After an unbelievable breakfast, we went into one of our first breakout sessions of the week, Bird ID with Jennie. I enjoyed starting my day talking about field marks, tail patterns and rump patches. After Bird ID, we learned about Birding by Ear with Don and we “Met the Locals” with other Hog Island Instructors Wayne and Charles. They prepared us for the types of species we were likely to see on Hog Island: seals, eiders, cormorants, loons, guillemots, gulls, terns, herons, and eagles.
In the afternoon, I went on a “shakedown cruise” or a short boat trip around the island. It was incredible! We saw Harbor Seals, scoters, mergansers, eiders, guillemots, osprey, and we even saw a few lobster pots that the staff at Hog Island (Megan) pulled up for us. All the lobsters were too small to take out of the pots, given the limits by the state. We also learned that a lot of lobsters are moving North, looking for specific temperature ranges in the water. Climate change has and will surely continue to affect these creatures.
After the cruise, we had a few workshops scheduled which I skipped out on to explore the Island. I got lost on the West Trail and enjoyed the smell of eel grass and feel of the trees (Red, White and Black Spruces, Black Cherry, Yellow, White and Gray Birches; Striped and Red Maples, Red and Mountain Oaks) enveloping me until I eventually found my way back in time for dinner and the evening program. With a fire burning in the Fish House, we talked about the “joy of birding” as a tagline for our lives. We discussed “the science of observing and the art of seeing”. It was a mutual admiration society for all involved.
This morning during our early morning walk (again 5:45 a.m.), we were treated to a mist-netting demonstration by one of the instructors, Chris Lewey. Biologists often set up mist-net locations to learn more about bird habitat, distribution and migration patterns. The birds fly into the mist net and are removed (unharmed) by scientists, who then take various measurements of the birds’ key characteristics before letting them go in a timely fashion. That morning, we were able to see Purple Finch, Eastern Phoebe, and a Yellow-Rumped Warbler up close and personal. We also learned how funny Chris is.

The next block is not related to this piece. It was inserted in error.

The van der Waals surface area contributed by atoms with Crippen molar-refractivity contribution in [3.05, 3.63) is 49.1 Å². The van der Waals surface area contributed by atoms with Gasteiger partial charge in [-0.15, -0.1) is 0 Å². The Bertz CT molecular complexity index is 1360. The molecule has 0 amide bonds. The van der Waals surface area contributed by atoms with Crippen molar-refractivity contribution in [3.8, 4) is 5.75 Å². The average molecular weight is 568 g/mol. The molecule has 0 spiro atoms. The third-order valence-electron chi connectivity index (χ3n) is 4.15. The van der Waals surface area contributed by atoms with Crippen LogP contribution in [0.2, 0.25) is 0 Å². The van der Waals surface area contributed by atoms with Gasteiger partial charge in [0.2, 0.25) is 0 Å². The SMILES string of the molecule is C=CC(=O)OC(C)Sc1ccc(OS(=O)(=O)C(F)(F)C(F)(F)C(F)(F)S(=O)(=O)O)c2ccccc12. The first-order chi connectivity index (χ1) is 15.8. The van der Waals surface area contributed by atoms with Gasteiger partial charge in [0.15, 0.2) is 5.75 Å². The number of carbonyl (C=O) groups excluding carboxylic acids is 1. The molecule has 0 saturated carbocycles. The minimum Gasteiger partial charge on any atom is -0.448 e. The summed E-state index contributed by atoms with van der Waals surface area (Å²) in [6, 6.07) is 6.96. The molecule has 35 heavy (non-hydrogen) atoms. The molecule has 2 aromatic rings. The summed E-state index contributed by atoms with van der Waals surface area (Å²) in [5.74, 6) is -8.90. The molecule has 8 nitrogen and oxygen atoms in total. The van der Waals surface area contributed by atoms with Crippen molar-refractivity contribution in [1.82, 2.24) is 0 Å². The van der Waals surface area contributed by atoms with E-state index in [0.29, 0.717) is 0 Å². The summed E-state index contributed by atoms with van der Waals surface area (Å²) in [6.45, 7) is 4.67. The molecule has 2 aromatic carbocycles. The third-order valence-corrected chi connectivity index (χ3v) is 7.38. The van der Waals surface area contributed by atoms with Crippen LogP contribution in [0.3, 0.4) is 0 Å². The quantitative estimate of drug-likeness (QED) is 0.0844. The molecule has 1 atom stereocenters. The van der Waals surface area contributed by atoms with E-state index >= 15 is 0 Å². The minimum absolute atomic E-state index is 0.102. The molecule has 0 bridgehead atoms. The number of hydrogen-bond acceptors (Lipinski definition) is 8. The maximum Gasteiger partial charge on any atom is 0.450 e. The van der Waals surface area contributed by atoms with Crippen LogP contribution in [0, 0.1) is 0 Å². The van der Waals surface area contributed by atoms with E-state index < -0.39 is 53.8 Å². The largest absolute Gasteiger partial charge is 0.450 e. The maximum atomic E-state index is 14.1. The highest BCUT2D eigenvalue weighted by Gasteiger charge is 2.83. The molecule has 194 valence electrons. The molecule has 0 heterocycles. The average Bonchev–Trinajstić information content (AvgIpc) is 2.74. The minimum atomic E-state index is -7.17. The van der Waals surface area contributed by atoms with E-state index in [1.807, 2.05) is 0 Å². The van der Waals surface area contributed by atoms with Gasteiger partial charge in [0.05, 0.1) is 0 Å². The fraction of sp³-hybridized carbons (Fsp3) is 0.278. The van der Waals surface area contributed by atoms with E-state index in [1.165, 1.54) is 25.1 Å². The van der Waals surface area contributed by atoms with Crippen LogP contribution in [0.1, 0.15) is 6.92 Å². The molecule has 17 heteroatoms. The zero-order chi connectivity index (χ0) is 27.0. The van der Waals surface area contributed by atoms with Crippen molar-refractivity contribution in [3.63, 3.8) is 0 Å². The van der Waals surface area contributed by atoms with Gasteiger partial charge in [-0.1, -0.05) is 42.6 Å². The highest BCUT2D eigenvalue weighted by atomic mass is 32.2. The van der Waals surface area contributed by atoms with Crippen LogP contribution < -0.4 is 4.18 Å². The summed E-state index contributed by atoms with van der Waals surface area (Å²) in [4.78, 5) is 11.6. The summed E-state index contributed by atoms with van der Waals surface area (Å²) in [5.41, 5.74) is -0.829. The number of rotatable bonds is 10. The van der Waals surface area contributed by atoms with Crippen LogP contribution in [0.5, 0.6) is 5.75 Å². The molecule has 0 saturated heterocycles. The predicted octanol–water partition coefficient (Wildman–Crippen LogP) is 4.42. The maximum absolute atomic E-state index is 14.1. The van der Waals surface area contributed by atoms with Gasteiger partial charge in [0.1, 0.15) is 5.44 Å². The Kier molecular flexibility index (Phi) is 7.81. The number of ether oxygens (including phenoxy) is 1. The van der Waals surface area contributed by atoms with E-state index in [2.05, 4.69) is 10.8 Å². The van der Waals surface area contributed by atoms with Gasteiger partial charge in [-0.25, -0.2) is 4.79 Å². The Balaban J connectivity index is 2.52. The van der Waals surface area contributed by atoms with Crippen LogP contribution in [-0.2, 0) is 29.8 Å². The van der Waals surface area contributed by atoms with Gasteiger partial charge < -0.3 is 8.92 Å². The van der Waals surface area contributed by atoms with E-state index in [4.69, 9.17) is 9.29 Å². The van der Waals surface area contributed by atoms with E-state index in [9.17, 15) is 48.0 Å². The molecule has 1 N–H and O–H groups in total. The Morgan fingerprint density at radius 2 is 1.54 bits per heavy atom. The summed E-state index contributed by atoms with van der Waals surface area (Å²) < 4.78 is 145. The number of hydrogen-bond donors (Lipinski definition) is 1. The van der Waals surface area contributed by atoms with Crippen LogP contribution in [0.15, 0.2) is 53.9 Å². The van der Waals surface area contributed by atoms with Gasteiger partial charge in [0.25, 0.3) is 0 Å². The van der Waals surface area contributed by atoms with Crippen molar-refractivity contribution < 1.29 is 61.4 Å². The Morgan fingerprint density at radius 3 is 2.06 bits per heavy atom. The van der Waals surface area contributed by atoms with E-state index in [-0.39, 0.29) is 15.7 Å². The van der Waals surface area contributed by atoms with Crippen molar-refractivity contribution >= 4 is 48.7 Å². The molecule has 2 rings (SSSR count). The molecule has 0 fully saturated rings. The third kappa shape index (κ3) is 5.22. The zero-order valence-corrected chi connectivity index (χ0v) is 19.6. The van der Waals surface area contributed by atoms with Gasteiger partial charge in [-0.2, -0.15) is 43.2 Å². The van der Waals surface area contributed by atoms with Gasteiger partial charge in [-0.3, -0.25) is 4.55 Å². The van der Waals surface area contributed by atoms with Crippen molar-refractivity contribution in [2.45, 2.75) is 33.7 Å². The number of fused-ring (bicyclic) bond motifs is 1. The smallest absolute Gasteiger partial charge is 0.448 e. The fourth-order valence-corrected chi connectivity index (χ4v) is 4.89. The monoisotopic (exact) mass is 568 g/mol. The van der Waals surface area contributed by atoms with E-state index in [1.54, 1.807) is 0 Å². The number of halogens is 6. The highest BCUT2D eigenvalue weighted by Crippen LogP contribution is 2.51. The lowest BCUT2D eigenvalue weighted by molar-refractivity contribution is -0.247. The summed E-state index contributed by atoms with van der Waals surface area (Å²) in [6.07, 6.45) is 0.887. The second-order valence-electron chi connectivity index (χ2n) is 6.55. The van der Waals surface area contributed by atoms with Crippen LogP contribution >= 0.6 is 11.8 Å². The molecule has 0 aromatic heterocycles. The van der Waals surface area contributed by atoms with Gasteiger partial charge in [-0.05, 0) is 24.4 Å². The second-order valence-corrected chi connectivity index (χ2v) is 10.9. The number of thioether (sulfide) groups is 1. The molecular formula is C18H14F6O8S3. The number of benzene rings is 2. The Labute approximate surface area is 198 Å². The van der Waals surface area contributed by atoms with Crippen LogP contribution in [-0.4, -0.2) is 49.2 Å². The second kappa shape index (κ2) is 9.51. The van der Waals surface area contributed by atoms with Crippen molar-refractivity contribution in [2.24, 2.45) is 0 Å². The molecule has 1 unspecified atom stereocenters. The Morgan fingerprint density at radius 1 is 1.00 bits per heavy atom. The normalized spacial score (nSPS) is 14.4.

During our first session of the day, we learned about the Music of Birds with John Pumilio. This was my favorite session of the program. We analyzed spectrograms and learned about the anatomy of birds and why some species are built to perform better than others. Despite the fact that women in America believe that birds sing because they are happy, and men in America believe that birds sing because they are annoying, birds actually sing because they are either looking for a mate or they are marking their territory. When you hear a bird call, it is because they are looking for food, making contact with their flock, sense a threat and want to ring the alarm, are in flight, or are begging.
Did you know that birds, like people, have different dialects? For example, an Indigo Bunting from Pennsylvania does not sound the same as an Indigo Bunting from New York. This is because some birds don’t sing their parents’ songs, they sing their neighbors’ songs. Mind. Blown.
Next, we learned “Unfamiliar Facts about a Few Familiar Faces” with Wayne Petersen. Wayne is an extremely knowledgeable birder who works for the Massachusetts Audubon Society. Key takeaway: birds spend about a third of their 24-hour day sleeping. Some birds even “sleep on the wing”, like Sooty Terns, as they are flying.
Charles Duncan then informed us about Bird Feathers. This session was a bit scientific and hard for me to grasp at times, but Charles is awesome, warm, and friendly and made the material easier to understand. Did you know that feather structure has not evolved past 150 million years ago? Seems that those OG birds (dinosaurs) got it right a long time ago. Also, in case bird ID is not confusing enough for you, birds molt their feathers at least two times a year and appear different after each molt. Charles described it as “changing clothes while we are watching them”. Also, all songbirds have the same number and arrangement of feathers, showing that small distinctions can make big differences in the birding world.